Friday, January 8, 2016

1965 Topps Phillies Rookie Stars: Dave Bennett, Morrie Steevens

The first rookie card of the new year is from 1965 thanks to the random number generator. This card features two rookie pitcher for the Phillies. For Dave Bennett, this isn't his first rookie card. Topps recycled the same photo from his 1964 rookie card with Rick Wise, shown to the right. The 1964 card features one of my all-time favorite errors on the back. In Bennett's bio, Topps writes "The nineteen-year-old righthanded curveballer is just 18 years old!"  Classic.

Although Bennett would have a long minor league career, he was literally one and done in the majors. Just to clarify, at the time of his 1964 rookie card and his one-and-only MLB appearance, he was actually 18 years old. He came into the ninth inning of a game started by his older brother Dennis Bennett. The game was a 11-3 rout at the hands of the New York Mets. In all, the Phillies put 7 different pitchers on the mound including Bennett's 1964 rookie card-mate, Rick Wise. Bennett gave up one run on a wild pitch to Roy McMillan.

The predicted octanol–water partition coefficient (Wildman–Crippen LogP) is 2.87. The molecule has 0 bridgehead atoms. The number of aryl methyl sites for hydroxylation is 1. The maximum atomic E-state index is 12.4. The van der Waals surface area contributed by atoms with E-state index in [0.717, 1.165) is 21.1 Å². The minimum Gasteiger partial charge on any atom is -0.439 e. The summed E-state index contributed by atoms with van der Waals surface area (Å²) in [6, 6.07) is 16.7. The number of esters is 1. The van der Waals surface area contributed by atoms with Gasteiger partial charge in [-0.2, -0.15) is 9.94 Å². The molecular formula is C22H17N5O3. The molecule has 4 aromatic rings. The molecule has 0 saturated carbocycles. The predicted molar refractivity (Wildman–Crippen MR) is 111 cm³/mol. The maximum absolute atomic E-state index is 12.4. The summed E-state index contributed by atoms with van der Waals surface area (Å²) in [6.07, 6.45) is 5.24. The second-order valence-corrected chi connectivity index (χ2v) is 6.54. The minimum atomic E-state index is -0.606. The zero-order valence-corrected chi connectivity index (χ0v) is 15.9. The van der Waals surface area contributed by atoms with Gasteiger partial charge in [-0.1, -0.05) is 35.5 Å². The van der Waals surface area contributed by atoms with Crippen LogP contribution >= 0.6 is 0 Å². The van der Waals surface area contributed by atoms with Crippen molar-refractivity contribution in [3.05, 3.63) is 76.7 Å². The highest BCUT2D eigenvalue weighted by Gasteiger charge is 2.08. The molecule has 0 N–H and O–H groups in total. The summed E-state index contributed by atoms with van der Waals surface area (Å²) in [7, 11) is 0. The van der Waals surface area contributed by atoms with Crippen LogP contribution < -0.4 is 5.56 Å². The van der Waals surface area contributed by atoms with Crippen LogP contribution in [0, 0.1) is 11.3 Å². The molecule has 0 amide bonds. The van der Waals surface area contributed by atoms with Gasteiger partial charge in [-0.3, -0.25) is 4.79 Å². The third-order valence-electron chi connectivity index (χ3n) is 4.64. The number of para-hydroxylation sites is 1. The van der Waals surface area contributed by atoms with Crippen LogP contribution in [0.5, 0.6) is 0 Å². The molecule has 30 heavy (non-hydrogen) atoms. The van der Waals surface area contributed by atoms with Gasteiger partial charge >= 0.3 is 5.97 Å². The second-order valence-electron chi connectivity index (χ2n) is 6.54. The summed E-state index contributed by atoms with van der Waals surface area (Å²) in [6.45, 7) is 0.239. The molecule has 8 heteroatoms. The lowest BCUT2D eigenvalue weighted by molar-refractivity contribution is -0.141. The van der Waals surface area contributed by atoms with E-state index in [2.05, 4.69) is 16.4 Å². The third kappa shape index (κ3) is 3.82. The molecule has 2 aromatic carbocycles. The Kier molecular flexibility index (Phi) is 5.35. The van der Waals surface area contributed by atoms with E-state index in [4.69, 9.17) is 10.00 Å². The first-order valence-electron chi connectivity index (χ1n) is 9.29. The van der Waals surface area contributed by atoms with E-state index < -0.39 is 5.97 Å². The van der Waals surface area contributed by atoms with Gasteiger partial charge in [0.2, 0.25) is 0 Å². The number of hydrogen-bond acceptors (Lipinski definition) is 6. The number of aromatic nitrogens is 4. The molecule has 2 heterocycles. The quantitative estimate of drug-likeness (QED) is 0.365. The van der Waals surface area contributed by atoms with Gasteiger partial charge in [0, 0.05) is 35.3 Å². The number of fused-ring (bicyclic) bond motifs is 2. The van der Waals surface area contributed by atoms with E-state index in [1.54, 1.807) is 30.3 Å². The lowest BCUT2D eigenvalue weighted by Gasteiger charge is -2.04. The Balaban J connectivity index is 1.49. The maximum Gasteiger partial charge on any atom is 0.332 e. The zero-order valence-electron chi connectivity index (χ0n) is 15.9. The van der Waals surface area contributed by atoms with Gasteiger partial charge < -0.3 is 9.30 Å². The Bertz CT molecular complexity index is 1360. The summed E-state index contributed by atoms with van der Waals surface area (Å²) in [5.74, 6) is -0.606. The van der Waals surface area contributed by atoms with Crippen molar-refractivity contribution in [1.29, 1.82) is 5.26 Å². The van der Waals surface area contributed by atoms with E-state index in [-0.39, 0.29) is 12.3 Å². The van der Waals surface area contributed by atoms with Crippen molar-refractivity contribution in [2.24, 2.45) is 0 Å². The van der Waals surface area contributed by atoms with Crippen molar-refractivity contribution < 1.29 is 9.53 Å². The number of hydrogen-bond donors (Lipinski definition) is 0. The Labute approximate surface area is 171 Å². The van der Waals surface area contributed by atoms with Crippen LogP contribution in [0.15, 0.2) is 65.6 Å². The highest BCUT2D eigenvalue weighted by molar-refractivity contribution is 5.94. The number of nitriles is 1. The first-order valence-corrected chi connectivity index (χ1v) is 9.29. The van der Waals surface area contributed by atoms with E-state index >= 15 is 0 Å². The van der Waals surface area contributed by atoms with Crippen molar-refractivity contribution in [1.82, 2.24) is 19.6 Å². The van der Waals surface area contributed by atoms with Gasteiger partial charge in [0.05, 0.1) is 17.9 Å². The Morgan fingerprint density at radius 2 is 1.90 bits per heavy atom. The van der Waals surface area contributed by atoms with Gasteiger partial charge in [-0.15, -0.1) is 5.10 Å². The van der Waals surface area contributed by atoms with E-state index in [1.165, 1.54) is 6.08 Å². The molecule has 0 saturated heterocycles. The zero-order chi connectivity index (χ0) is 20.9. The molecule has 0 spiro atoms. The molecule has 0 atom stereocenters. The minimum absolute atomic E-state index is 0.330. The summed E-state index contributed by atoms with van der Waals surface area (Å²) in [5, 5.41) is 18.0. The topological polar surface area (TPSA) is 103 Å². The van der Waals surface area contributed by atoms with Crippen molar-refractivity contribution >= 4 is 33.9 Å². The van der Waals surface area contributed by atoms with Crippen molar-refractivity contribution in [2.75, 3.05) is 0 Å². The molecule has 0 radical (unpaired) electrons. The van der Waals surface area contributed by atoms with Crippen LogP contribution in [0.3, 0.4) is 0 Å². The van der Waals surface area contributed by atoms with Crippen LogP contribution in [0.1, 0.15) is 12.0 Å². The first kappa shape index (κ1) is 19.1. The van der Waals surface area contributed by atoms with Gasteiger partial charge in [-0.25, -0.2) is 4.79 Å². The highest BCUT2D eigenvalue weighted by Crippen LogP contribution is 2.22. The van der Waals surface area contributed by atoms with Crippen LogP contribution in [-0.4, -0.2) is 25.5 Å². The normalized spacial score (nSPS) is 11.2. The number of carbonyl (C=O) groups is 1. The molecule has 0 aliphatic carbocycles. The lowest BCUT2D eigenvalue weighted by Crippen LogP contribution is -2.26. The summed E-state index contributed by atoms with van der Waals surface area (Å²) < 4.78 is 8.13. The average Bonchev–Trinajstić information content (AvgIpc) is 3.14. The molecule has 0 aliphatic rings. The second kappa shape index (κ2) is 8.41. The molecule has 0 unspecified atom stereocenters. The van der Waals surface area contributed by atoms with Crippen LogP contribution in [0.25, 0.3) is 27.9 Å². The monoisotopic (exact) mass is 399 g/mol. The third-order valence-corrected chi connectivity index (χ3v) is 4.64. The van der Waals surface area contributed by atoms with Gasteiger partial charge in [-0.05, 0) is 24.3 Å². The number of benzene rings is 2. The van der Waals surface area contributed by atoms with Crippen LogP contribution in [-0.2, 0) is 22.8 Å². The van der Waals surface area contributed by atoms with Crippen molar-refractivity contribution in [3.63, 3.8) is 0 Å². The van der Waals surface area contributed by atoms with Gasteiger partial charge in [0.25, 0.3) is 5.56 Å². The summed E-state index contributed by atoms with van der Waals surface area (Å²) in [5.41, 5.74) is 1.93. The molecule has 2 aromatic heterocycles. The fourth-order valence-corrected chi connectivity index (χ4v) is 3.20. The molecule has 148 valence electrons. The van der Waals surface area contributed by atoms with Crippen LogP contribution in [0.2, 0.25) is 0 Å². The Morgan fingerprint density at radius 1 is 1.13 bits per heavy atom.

Normally two rookie cards are more than enough for a player who has only one MLB inning. But that's just not how I roll. So here is a 1964 Topps Giant Card That Never Was for Dennis Bennett's kid brother.


Morrie Steevens (not a typo) made his MLB debut in 1962 with the Cubs. The year of  this rookie card (his only baseball card), 1965, was also the year he made his final MLB appearance. Like his card-mate Bennett, Steevens had a long minor-league career but saw limited MLB action. He was 0-2 in just over 20 innings of play. He was, however, 86-80 as a minor leaguer from 1958-1967.  For his Card That Never Was, I made this 1962 Topps individual rookie card from his first MLB season.


Not much redeeming value to this card. The 2 pitchers on this card pitched a total of 3.2 innings in 1964. Dave Bennett didn't pitch at all in 1965 and Morrie Steevens pitch 2.2 innings. Really the only thing keeping it out of my bicycle spokes is Bennett's comical bio. And that isn't even on this card. It's on his 1964 rookie card. Topps couldn't even find a new picture of him for the 1965 card. I give it a 2, good for flipping.

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